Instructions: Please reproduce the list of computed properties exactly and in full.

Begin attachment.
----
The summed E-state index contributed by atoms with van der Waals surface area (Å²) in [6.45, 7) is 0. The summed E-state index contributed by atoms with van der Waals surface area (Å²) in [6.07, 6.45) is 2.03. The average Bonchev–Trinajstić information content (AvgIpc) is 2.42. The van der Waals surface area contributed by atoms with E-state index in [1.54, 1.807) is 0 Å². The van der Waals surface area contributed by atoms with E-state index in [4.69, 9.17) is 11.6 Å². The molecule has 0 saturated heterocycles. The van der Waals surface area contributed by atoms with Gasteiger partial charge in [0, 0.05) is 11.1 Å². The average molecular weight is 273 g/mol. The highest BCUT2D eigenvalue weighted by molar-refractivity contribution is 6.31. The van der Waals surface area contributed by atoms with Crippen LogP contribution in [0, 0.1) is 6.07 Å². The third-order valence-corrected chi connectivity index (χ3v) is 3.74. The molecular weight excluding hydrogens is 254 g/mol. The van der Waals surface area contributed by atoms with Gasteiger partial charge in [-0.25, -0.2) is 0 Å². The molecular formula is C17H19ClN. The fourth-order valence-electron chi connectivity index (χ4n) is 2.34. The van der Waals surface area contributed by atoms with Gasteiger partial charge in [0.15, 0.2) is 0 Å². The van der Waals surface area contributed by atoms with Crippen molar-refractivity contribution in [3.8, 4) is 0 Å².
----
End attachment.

The summed E-state index contributed by atoms with van der Waals surface area (Å²) in [6.45, 7) is 0. The summed E-state index contributed by atoms with van der Waals surface area (Å²) in [6.07, 6.45) is 2.03. The average Bonchev–Trinajstić information content (AvgIpc) is 2.42. The van der Waals surface area contributed by atoms with E-state index in [1.54, 1.807) is 0 Å². The van der Waals surface area contributed by atoms with E-state index in [4.69, 9.17) is 11.6 Å². The molecule has 0 saturated heterocycles. The van der Waals surface area contributed by atoms with Gasteiger partial charge in [0, 0.05) is 11.1 Å². The average molecular weight is 273 g/mol. The highest BCUT2D eigenvalue weighted by molar-refractivity contribution is 6.31. The van der Waals surface area contributed by atoms with Crippen LogP contribution in [0, 0.1) is 6.07 Å². The third-order valence-corrected chi connectivity index (χ3v) is 3.74. The molecular weight excluding hydrogens is 254 g/mol. The van der Waals surface area contributed by atoms with Gasteiger partial charge in [-0.25, -0.2) is 0 Å². The molecular formula is C17H19ClN. The fourth-order valence-electron chi connectivity index (χ4n) is 2.34. The van der Waals surface area contributed by atoms with Gasteiger partial charge in [0.15, 0.2) is 0 Å². The van der Waals surface area contributed by atoms with Crippen molar-refractivity contribution in [3.8, 4) is 0 Å².